It’s important to recognize the importance of context. In the 1950 film classic, Rashomon, the protagonist is presented with three different eyewitness accounts of a murder, yet each contradicts the others. At the time, no one had seen a movie like it. In fact, the film’s opening line of, “I just don’t understand,” was chosen very purposefully to serve as a warning to what the viewer was about to experience. The movie then proceeds to utilize flashbacks to tell each witness’s seemingly incompatible tales as true in their own regard. The understated point, though never bluntly articulated, is that it’s possible for something to be both true and false at the same moment.

Does this mean fake news is actually true? Absolutely not. The overarching point of the film is that human communication itself is flawed. Claims of fake news, by their very nature, are designed to exploit this. Three contradictory versions of the movie’s events can all be correct given the vagaries of language. But that doesn’t mean you should believe every formal / informal logical fallacy you hear. Instead, we must learn to identify and weed out the H-Factor in these claims.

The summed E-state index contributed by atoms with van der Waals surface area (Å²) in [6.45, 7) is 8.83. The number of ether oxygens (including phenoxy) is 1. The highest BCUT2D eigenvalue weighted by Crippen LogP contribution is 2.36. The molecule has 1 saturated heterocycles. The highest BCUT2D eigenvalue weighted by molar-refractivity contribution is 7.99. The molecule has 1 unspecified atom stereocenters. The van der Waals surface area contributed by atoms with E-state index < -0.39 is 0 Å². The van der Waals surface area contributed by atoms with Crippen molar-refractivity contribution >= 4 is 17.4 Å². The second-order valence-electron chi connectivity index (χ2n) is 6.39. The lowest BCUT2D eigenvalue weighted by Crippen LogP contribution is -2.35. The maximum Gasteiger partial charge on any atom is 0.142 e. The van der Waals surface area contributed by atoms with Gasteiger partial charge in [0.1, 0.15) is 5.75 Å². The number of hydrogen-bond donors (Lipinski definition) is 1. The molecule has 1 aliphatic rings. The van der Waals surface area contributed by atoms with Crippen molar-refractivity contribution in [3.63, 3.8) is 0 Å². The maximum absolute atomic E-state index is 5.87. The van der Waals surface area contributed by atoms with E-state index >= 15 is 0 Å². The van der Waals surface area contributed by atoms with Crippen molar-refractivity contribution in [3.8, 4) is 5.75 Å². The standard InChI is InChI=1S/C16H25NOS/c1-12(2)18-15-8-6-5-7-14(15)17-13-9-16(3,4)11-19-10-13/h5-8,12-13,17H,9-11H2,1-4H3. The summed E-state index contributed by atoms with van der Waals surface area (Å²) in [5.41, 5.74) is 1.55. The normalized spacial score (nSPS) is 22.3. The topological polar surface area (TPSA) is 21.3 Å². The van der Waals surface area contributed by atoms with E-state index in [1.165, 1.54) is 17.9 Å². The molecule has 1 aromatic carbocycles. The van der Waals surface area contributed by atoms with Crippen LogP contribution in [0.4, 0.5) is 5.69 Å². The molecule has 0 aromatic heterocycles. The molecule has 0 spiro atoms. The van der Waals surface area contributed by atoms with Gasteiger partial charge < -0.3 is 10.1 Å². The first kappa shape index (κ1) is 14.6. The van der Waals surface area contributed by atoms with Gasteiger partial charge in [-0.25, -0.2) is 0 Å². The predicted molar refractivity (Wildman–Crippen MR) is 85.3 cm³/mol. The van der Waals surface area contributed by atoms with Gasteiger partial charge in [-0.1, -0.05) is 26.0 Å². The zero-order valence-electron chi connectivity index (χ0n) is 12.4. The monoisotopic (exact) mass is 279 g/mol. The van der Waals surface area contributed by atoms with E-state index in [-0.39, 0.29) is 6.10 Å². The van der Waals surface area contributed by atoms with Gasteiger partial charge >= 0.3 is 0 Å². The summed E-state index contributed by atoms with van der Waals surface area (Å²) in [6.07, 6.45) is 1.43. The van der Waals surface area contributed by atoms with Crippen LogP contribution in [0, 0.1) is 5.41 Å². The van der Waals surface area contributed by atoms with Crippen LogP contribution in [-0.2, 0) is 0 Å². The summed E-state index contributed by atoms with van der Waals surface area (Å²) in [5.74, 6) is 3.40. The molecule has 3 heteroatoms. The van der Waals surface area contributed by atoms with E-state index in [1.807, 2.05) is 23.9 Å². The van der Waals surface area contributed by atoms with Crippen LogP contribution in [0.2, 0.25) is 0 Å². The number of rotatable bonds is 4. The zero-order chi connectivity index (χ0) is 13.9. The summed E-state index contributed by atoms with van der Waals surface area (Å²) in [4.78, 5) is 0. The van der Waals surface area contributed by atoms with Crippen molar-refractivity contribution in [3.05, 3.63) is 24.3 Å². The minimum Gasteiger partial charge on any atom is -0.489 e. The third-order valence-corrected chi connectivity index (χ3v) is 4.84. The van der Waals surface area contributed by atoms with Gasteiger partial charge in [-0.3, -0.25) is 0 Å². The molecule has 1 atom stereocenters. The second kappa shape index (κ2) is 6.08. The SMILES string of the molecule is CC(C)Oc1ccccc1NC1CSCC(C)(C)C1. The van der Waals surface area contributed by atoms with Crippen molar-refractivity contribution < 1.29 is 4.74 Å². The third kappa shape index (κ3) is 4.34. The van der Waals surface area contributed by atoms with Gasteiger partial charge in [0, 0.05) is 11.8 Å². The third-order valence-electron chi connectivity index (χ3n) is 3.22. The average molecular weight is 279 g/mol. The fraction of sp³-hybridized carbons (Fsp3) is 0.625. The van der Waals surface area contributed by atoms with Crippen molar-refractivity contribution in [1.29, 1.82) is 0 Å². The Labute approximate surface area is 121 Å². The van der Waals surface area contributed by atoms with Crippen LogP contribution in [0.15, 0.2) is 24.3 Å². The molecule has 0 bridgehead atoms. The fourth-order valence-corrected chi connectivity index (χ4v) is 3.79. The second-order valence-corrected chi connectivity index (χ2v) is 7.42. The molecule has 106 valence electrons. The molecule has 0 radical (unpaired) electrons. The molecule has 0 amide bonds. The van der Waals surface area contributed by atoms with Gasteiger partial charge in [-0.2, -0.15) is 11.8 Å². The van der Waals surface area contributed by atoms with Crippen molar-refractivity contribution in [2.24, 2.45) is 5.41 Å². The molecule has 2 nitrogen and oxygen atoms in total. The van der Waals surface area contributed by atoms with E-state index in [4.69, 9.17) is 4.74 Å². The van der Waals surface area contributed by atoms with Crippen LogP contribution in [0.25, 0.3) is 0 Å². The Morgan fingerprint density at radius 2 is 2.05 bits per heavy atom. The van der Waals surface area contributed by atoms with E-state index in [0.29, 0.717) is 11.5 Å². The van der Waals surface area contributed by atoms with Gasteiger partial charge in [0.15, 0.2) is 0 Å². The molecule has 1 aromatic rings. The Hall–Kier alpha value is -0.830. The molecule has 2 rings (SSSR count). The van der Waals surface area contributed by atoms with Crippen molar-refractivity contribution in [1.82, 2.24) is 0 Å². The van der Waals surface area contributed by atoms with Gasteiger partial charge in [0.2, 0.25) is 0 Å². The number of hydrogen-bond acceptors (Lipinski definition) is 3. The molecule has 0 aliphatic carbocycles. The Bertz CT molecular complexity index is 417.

The H-Factor loves disinformation and faulty logic

Reasons for claims of fake news and such distrust in facts abound: unsavory political motives, profiteering, even lazy journalism. The unfortunate result is the recirculation of flawed or incorrect beliefs. Facts are boring—secret conspiracies are much more click-worthy. However, this distrust in knowledge and resultant breakdown in logic can go from aggravating to tragic very quickly. We’ve all heard about the hoax “cures” for the COVID-19 virus. Such disinformation ranges from dangerous false-positives concerning immunity to the deadly self-poisoning of 48 people in Iran. Meanwhile, consumer insights company STAANCE polled more than 2,000 Americans and found that while 54-55% of Millennials and Gen Xers were afraid of contracting COVID-19, only 43% of Baby Boomers were afraid. Predicting the exact mechanics behind this comparative disregard is hazardous but a disinterest in seeking out the truth appears to be shared between them and the poisoned Iranians.

Yet such active avoidance of knowledge persists

Let’s say you read an assertion that COVID-19 originated in the U.S. The person’s proof is an article outlining how Fort Detrick, a U.S. Army lab researching viruses and biological weapons, had been shut down. Upon hearing such a claim, you must ask yourself how it makes you feel. What emotions are evoked? If you’d read previous reports about the origination of the virus in China and you trusted those news sources, you’re likely skeptical. However, if you already distrusted the government and noticed unrelated reports of suspicious government-enforced lockdowns, you might become curious.